Sunday, March 9, 2008

Skepticism, An Essential Information Literacy Attitude

In a recent column Time magazine's Michael Kinsley discusses his concern over two memoirs which were admitted by their authors to have been faked. One, written by a white woman, was about growing up as a half-Native American gang member in South Central (Los Angeles). The other was the story of a woman who claimed to have been a Holocaust survivor as a child, which features an episode of her having been protected by a pack of wolves for a time. Kinsley refers to these fake memoirs as "autophoniographies."

After the infamous episode a couple years ago in which James Frey's memoir turned out have been padded with tales which were exaggerated or non-existent, I moved his book from the biography section of the library to the fiction section. His wasn't the first and certainly won't be the last of such books.

Kinsley's response to the publication of these books was interesting and has implications for information professionals and those we teach: "[B]ook publishers--unlike newspaper and magazine publishers--do virtually nothing to check or warrant the accuracy of what they print." (I have a feeling Time will be getting a few letters over that comment).

I think we sometimes mislead our students when we imply in any way that they can be secure in using books (print or digital), online subscription databases, or any other source of information without scrutinizing each source with a skeptical eye.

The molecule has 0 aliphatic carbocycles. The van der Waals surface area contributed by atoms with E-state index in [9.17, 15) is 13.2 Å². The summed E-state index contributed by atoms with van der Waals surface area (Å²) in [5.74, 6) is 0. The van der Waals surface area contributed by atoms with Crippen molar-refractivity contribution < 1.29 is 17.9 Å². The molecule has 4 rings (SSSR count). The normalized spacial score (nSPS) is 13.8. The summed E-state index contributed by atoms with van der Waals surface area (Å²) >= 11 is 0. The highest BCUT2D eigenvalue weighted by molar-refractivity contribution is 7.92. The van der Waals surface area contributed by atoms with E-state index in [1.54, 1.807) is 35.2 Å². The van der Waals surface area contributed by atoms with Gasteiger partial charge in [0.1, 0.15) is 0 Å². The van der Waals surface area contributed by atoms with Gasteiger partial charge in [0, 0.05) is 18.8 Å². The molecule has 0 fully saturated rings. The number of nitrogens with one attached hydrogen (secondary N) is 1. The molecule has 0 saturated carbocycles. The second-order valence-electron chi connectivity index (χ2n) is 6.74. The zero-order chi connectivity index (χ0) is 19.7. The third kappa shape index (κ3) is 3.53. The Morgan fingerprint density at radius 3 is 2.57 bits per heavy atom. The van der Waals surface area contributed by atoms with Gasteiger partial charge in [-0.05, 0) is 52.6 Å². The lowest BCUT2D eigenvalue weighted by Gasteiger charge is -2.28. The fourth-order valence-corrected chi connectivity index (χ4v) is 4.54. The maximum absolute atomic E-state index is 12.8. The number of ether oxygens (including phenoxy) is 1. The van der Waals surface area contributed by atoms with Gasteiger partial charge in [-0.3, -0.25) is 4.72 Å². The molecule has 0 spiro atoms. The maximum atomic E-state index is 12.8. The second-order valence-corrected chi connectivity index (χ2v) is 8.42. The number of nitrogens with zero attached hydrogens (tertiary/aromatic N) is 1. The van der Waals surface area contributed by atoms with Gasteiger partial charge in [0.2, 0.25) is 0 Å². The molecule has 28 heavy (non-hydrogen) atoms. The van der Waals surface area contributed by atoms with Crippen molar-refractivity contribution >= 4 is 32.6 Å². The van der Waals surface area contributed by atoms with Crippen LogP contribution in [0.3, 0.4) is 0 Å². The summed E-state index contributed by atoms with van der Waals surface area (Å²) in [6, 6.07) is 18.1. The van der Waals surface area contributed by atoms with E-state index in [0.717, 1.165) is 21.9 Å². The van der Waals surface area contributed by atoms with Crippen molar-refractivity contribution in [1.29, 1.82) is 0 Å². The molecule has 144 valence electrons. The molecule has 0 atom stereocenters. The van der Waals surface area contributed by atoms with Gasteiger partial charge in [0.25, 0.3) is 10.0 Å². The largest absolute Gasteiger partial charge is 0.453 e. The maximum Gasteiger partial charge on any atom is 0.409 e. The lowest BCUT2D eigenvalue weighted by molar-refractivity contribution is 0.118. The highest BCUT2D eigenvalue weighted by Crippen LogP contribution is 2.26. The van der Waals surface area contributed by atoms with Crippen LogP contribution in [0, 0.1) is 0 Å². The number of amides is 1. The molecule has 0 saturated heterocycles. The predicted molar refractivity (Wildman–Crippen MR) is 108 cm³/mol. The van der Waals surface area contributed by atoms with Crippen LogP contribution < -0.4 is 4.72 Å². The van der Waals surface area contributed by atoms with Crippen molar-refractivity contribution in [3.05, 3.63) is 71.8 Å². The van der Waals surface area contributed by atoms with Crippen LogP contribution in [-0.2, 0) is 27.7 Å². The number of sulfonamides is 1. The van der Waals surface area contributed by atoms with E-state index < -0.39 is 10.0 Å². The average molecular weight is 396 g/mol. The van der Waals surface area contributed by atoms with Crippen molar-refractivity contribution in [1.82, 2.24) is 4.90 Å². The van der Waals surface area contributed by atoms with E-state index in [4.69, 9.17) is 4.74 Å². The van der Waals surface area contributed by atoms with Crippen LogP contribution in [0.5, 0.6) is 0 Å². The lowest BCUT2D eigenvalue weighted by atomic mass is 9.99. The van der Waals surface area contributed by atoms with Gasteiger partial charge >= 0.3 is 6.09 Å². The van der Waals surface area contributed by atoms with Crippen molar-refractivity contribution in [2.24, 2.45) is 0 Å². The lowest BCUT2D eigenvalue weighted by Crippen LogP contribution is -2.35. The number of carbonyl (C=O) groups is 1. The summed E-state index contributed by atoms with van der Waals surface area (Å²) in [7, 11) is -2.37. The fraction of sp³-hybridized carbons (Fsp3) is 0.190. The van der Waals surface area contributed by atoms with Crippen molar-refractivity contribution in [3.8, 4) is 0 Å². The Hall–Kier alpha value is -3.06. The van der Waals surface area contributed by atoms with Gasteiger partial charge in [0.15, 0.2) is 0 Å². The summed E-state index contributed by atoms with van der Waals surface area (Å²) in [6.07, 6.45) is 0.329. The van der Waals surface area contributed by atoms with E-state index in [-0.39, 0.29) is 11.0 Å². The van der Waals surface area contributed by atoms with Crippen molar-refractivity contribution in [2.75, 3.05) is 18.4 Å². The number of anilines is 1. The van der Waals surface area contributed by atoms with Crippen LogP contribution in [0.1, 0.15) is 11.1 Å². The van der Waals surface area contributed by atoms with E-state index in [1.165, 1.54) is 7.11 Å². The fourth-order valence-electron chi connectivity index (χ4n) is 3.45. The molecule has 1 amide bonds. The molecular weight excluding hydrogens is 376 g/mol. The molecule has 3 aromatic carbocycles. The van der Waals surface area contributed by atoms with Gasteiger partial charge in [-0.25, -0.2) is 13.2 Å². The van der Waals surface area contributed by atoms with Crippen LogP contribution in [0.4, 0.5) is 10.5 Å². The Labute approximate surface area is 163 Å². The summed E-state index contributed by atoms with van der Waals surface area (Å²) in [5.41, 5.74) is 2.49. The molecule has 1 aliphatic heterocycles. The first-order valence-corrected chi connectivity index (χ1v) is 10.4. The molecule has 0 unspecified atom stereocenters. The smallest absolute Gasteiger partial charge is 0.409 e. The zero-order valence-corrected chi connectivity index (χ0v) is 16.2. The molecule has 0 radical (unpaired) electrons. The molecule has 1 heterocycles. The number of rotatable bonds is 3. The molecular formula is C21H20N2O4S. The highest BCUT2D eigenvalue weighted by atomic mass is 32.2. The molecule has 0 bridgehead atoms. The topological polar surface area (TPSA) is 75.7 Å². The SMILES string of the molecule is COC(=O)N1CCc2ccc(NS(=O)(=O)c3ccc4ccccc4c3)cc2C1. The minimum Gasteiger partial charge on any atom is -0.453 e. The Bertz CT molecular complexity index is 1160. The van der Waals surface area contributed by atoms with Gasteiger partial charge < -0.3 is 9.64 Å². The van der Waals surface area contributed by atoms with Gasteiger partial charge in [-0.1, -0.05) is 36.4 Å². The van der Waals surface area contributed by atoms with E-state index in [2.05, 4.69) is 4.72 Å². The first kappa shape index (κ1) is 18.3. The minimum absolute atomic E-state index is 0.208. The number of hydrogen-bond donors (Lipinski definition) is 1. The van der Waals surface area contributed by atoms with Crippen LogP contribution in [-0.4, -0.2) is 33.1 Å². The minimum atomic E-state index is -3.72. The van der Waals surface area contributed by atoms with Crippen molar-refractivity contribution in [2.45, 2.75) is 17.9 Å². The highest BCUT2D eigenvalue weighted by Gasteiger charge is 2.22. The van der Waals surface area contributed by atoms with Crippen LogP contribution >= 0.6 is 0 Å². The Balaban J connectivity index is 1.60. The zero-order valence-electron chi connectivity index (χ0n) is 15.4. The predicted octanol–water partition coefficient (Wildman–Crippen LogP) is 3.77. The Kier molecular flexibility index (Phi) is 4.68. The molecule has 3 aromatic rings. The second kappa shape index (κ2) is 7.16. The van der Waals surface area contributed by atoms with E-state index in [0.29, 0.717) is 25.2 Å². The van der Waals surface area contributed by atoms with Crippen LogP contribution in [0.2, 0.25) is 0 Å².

I continually remind my students to "check every source." No source of information is perfect and all have to be taken with some skepticism. As a matter of fact, the entire process of research should be based on a kind of skeptical mindset.

And this doesn't just apply to bogus memoirs. Another recent incident in the news revealed that a study which most likely played some part in the author's winning the 2004 Nobel Prize for Medicine had to be retracted because the author couldn't later verify the results.

The bottom line is not that we throw up our hands and quit looking for information, stop creating knowledge, cease producing results--but that all of us model how to be careful in assessing and evaluating information no matter what the source.

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